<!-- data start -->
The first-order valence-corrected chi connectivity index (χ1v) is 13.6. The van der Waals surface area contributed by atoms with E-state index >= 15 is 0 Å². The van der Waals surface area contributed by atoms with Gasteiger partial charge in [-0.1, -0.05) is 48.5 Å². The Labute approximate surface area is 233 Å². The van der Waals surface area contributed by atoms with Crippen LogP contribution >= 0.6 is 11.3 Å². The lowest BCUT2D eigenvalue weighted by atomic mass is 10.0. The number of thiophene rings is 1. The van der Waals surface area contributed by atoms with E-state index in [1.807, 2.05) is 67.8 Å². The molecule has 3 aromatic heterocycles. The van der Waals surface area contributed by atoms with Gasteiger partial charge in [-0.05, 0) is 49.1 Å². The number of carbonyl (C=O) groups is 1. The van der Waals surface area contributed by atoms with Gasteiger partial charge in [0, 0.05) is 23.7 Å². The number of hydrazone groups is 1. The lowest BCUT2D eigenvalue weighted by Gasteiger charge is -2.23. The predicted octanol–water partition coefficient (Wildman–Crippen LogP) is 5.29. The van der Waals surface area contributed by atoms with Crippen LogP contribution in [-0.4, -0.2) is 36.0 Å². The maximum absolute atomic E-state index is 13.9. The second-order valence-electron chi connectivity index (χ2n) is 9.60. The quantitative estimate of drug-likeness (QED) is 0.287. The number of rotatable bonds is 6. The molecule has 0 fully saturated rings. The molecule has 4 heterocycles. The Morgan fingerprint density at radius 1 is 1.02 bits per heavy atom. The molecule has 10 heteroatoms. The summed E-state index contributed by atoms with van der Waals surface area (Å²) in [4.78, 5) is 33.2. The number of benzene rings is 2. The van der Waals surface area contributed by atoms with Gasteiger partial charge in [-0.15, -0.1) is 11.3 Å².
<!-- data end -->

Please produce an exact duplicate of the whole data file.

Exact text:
The first-order valence-corrected chi connectivity index (χ1v) is 13.6. The van der Waals surface area contributed by atoms with E-state index >= 15 is 0 Å². The van der Waals surface area contributed by atoms with Gasteiger partial charge in [-0.1, -0.05) is 48.5 Å². The Labute approximate surface area is 233 Å². The van der Waals surface area contributed by atoms with Crippen LogP contribution >= 0.6 is 11.3 Å². The lowest BCUT2D eigenvalue weighted by atomic mass is 10.0. The number of thiophene rings is 1. The van der Waals surface area contributed by atoms with E-state index in [1.807, 2.05) is 67.8 Å². The molecule has 3 aromatic heterocycles. The van der Waals surface area contributed by atoms with Gasteiger partial charge in [-0.05, 0) is 49.1 Å². The number of carbonyl (C=O) groups is 1. The van der Waals surface area contributed by atoms with Gasteiger partial charge in [0, 0.05) is 23.7 Å². The number of hydrazone groups is 1. The lowest BCUT2D eigenvalue weighted by Gasteiger charge is -2.23. The predicted octanol–water partition coefficient (Wildman–Crippen LogP) is 5.29. The van der Waals surface area contributed by atoms with Crippen LogP contribution in [-0.4, -0.2) is 36.0 Å². The maximum absolute atomic E-state index is 13.9. The second-order valence-electron chi connectivity index (χ2n) is 9.60. The quantitative estimate of drug-likeness (QED) is 0.287. The number of rotatable bonds is 6. The molecule has 0 fully saturated rings. The molecule has 4 heterocycles. The Morgan fingerprint density at radius 1 is 1.02 bits per heavy atom. The molecule has 10 heteroatoms. The summed E-state index contributed by atoms with van der Waals surface area (Å²) in [4.78, 5) is 33.2. The number of benzene rings is 2. The van der Waals surface area contributed by atoms with Gasteiger partial charge in [-0.15, -0.1) is 11.3 Å².